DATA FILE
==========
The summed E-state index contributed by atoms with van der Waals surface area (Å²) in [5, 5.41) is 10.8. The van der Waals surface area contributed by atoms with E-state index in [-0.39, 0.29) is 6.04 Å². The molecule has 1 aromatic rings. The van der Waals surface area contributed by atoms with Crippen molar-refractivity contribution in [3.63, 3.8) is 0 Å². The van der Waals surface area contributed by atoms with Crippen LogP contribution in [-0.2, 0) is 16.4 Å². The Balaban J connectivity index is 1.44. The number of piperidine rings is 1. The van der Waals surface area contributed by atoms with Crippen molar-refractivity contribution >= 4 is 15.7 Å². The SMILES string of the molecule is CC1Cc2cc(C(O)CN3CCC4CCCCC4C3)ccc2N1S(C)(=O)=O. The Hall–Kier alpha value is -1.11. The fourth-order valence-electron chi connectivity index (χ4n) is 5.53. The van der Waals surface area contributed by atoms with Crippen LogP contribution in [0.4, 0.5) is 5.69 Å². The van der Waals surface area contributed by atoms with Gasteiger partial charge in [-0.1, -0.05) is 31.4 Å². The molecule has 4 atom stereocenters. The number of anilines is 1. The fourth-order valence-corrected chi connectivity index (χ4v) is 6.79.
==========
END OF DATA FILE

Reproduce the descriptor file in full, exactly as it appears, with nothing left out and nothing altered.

The summed E-state index contributed by atoms with van der Waals surface area (Å²) in [5, 5.41) is 10.8. The van der Waals surface area contributed by atoms with E-state index in [-0.39, 0.29) is 6.04 Å². The molecule has 1 aromatic rings. The van der Waals surface area contributed by atoms with Crippen molar-refractivity contribution in [3.63, 3.8) is 0 Å². The van der Waals surface area contributed by atoms with Crippen LogP contribution in [-0.2, 0) is 16.4 Å². The Balaban J connectivity index is 1.44. The number of piperidine rings is 1. The van der Waals surface area contributed by atoms with Crippen molar-refractivity contribution >= 4 is 15.7 Å². The SMILES string of the molecule is CC1Cc2cc(C(O)CN3CCC4CCCCC4C3)ccc2N1S(C)(=O)=O. The Hall–Kier alpha value is -1.11. The fourth-order valence-electron chi connectivity index (χ4n) is 5.53. The van der Waals surface area contributed by atoms with Crippen LogP contribution in [0.4, 0.5) is 5.69 Å². The van der Waals surface area contributed by atoms with Gasteiger partial charge in [-0.1, -0.05) is 31.4 Å². The molecule has 4 atom stereocenters. The number of anilines is 1. The fourth-order valence-corrected chi connectivity index (χ4v) is 6.79.